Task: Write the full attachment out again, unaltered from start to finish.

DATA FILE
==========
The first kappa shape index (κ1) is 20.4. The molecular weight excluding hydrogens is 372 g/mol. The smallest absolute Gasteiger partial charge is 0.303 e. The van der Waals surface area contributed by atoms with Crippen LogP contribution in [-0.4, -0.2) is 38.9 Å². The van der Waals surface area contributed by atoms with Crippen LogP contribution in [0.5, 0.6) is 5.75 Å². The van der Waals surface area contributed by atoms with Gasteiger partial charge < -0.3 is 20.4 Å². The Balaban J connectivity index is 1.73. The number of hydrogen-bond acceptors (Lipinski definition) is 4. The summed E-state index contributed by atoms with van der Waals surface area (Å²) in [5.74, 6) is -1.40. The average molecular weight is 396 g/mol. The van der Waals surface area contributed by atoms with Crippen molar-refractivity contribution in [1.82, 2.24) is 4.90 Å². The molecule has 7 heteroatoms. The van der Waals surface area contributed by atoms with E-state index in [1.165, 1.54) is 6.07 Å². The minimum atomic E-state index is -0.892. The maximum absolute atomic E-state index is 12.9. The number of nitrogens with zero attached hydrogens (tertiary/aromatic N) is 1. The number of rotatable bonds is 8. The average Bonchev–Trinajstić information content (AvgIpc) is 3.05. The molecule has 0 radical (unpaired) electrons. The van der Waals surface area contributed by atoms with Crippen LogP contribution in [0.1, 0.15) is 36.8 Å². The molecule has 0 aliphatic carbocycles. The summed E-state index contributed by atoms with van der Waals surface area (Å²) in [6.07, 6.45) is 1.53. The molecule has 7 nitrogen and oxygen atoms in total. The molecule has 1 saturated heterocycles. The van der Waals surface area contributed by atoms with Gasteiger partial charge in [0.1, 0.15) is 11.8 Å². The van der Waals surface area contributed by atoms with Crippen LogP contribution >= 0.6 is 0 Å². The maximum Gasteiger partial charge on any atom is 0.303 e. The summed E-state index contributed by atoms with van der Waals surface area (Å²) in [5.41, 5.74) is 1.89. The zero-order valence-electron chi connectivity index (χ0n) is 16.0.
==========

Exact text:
The first kappa shape index (κ1) is 20.4. The molecular weight excluding hydrogens is 372 g/mol. The smallest absolute Gasteiger partial charge is 0.303 e. The van der Waals surface area contributed by atoms with Crippen LogP contribution in [-0.4, -0.2) is 38.9 Å². The van der Waals surface area contributed by atoms with Crippen LogP contribution in [0.5, 0.6) is 5.75 Å². The van der Waals surface area contributed by atoms with Gasteiger partial charge < -0.3 is 20.4 Å². The Balaban J connectivity index is 1.73. The number of hydrogen-bond acceptors (Lipinski definition) is 4. The summed E-state index contributed by atoms with van der Waals surface area (Å²) in [5.74, 6) is -1.40. The average molecular weight is 396 g/mol. The van der Waals surface area contributed by atoms with Crippen molar-refractivity contribution in [1.82, 2.24) is 4.90 Å². The molecule has 7 heteroatoms. The van der Waals surface area contributed by atoms with E-state index in [1.165, 1.54) is 6.07 Å². The minimum atomic E-state index is -0.892. The maximum absolute atomic E-state index is 12.9. The number of nitrogens with zero attached hydrogens (tertiary/aromatic N) is 1. The number of rotatable bonds is 8. The average Bonchev–Trinajstić information content (AvgIpc) is 3.05. The molecule has 0 radical (unpaired) electrons. The van der Waals surface area contributed by atoms with Crippen LogP contribution in [0.1, 0.15) is 36.8 Å². The molecule has 0 aliphatic carbocycles. The summed E-state index contributed by atoms with van der Waals surface area (Å²) in [6.07, 6.45) is 1.53. The molecule has 7 nitrogen and oxygen atoms in total. The molecule has 1 saturated heterocycles. The van der Waals surface area contributed by atoms with Gasteiger partial charge in [0.1, 0.15) is 11.8 Å². The van der Waals surface area contributed by atoms with Crippen LogP contribution >= 0.6 is 0 Å². The maximum Gasteiger partial charge on any atom is 0.303 e. The summed E-state index contributed by atoms with van der Waals surface area (Å²) in [5.41, 5.74) is 1.89. The zero-order valence-electron chi connectivity index (χ0n) is 16.0.